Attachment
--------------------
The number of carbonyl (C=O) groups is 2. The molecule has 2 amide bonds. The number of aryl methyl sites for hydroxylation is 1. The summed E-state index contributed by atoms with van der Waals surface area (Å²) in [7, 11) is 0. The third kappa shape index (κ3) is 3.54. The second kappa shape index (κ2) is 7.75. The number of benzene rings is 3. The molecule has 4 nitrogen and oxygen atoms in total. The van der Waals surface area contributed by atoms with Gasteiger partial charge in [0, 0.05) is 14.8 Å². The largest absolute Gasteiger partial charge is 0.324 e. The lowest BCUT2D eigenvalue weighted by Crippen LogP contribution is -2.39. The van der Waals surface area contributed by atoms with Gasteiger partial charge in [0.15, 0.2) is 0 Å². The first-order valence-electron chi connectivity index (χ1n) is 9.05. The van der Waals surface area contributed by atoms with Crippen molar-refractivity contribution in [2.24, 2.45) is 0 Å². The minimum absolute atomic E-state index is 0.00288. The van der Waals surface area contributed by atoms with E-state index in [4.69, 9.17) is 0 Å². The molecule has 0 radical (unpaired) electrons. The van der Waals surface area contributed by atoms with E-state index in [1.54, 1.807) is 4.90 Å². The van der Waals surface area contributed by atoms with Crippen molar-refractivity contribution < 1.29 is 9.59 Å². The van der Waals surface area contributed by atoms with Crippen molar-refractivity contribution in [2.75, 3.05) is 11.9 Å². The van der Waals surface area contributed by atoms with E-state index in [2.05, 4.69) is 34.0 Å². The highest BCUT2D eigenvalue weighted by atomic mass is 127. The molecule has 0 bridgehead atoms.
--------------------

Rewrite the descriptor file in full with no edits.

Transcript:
The number of carbonyl (C=O) groups is 2. The molecule has 2 amide bonds. The number of aryl methyl sites for hydroxylation is 1. The summed E-state index contributed by atoms with van der Waals surface area (Å²) in [7, 11) is 0. The third kappa shape index (κ3) is 3.54. The second kappa shape index (κ2) is 7.75. The number of benzene rings is 3. The molecule has 4 nitrogen and oxygen atoms in total. The van der Waals surface area contributed by atoms with Gasteiger partial charge in [0, 0.05) is 14.8 Å². The largest absolute Gasteiger partial charge is 0.324 e. The lowest BCUT2D eigenvalue weighted by Crippen LogP contribution is -2.39. The van der Waals surface area contributed by atoms with Gasteiger partial charge in [0.15, 0.2) is 0 Å². The first-order valence-electron chi connectivity index (χ1n) is 9.05. The van der Waals surface area contributed by atoms with Crippen molar-refractivity contribution in [2.24, 2.45) is 0 Å². The minimum absolute atomic E-state index is 0.00288. The van der Waals surface area contributed by atoms with E-state index in [4.69, 9.17) is 0 Å². The molecule has 0 radical (unpaired) electrons. The van der Waals surface area contributed by atoms with E-state index in [1.54, 1.807) is 4.90 Å². The van der Waals surface area contributed by atoms with Crippen molar-refractivity contribution < 1.29 is 9.59 Å². The van der Waals surface area contributed by atoms with Crippen molar-refractivity contribution in [2.75, 3.05) is 11.9 Å². The van der Waals surface area contributed by atoms with E-state index in [2.05, 4.69) is 34.0 Å². The highest BCUT2D eigenvalue weighted by atomic mass is 127. The molecule has 0 bridgehead atoms.